One hang-up folks have with success is the perception that financial success leads to materialism. It is common to hear folks, even on our show, emphasize that their perceptions of success possess little to no desire for material luxuries. Our show is recorded digitally so in almost every circumstance we cannot confirm nor deny whether or not our guests abstain from the purchase of expensive material items. My intuition tells me that most of our guests have a high standard of living when compared to your typical American. Perhaps they own luxury cars and live in large homes in affluent communities. There is a strong chance they send their children to private schools and go on vacations. Maybe they own designer clothes and eat at expensive restaurants, or have hobbies like collecting wine. So, the question becomes, if material rewards are not a part of success, then why do so many successful people purchase expensive things? Are they materialistic and if so, is this a bad thing? Or, is what we perceive or call “materialism” a misuse of words? To answer this question, we will peel apart the difference between materialism and aestheticism and argue that the latter is the healthier expression of success.
Materialism has two definitions both of which provide structure for the flaws in being “materialistic.” The first definition is---a tendency to consider material possessions and physical comfort as more important than spiritual values. The second definition is---a philosophical idea that nothing exists except matter and its modifications and movements. The second definition gets to the core of the issue because it makes a metaphysical claim, i.e., that nothing exists other than the tactile and material things we can observe, measure, and sense. Coming from this philosophical stance one could make the argument that nothing is more important than the pursuit of increasingly becoming more materially successful and comfortable. If existence is solely material than success must be intimately tied to material achievement. This lends to the first definition which adds that possessions and comforts are “more important than spiritual values” to the materialist, implying that one must elevate spiritual values above material values in order to not be “materialistic.”
I want the record to show that Oxford Dictionary brought about the need to have a spiritual discussion in this blog due to their definition of materialism. The spiritual example that I am about to give is not an attempt to convert you to a particular faith. Let us now examine the story of the golden calf.
The Abrahamic faiths do not like when material items are put before spiritual pursuits. In the Book of Exodus, the Israelites were following Moses through the desert after they fled from Egypt. Moses took time to go to a mountaintop alone to speak with God and when he was away the Israelites became impatient for his return. Not knowing what happened to Moses, the Israelites took their gold (material) possessions, melted them down, and created a golden calf that they began to worship as a representation of God. This enraged God and if it were not for the desperate pleas of Moses God would have been completely eliminated the Israelites from the face of the earth. What a secular person would refer to as materialism could be interchanged with the religious idea of idolatry, or, the worship of false or created gods. Is the modern example of the Golden Calf the iPhone 13? Christian Louboutin pumps? A Tesla Model S Plaid edition? Possibly. Is there a way you can have a healthy relationship with the luxuries of the material world without sacrificing the spirit?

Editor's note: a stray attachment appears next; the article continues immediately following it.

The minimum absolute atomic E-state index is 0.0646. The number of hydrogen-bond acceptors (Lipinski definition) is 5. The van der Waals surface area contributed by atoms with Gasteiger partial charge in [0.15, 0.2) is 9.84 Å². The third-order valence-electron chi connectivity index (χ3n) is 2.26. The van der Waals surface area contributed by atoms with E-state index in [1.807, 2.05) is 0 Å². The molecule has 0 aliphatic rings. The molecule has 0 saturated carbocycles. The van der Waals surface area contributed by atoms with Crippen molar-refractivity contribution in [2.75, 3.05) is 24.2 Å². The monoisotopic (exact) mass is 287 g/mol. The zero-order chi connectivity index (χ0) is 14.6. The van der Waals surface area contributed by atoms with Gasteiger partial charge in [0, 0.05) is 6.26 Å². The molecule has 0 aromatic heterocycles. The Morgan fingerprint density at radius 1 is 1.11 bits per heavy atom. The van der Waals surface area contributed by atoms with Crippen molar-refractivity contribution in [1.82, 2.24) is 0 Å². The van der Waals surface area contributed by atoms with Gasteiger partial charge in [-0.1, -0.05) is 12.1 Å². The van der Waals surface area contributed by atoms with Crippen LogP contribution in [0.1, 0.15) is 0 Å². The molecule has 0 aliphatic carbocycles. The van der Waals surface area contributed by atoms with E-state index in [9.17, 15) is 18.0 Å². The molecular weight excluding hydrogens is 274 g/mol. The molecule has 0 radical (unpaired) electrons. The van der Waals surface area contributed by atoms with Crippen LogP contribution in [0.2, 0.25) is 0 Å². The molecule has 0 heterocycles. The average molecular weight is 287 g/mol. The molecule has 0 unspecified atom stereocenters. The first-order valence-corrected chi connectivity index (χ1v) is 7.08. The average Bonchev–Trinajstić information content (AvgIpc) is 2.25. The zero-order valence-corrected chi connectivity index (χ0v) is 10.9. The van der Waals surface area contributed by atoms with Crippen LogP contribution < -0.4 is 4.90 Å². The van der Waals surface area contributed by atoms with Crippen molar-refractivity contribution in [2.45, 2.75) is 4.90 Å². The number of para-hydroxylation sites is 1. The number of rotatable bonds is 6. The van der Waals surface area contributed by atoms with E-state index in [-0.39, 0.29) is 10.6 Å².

Aestheticism is the healthy expression of material enjoyment while not only maintaining spiritual integrity but also improving it. Aestheticism is a branch of thought that both appreciates and attempts to understand what is or is not beautiful. Sensing when something is beautiful is a uniquely human experience. It is one of the few experiences that do not seemingly have an evolutionary benefit. For example, why would it make us feel good to see the sun setting on the hills of a vast desert? It is dry, empty, and dangerous, yet there is something so breathtaking about such a sight. Seeing the stars on a clear night is a similar experience. Why do we love to look at modern marvels like large building and bridges? Why does a meticulously prepared dish at a restaurant appeal to us more than a pop tart in a box? The guitar duet at the end of the Eagles “Hotel California” is great, while a chainsaw cutting into concrete is horrible. What is the perk to this feeling of experiencing beauty? One might argue that such an experience is simply a gift, and quite possibly a divine gift that is meant to be appreciated. Being an aesthetic is simply being a person who appreciates and enjoys beautiful things because you feel they are beautiful.
Unlike materialism, aestheticism does not view the object as the end but rather a means to a sensory experience. When the sensory experience occurs, the aesthetic is appreciative of the sense it evokes and is thankful for being able to experience that feeling of beauty. The moment the material itself becomes the item of worship we begin reentering the world of materialism. If you feel obligated to purchase something in order to feel a sense of purpose in your life you are entering the world of materialism. If you buy the shoes to show the world that you can afford the shoes, yet you feel the shoes are too flashy or uncomfortable, you are being materialistic. Get the shoes you like. Get the shoes that make you happy. Get the shoes that make you experience that sense of beauty, and when you do, send me a pair so I or my wife can wear them too. I am a size 11 and she is a size 8.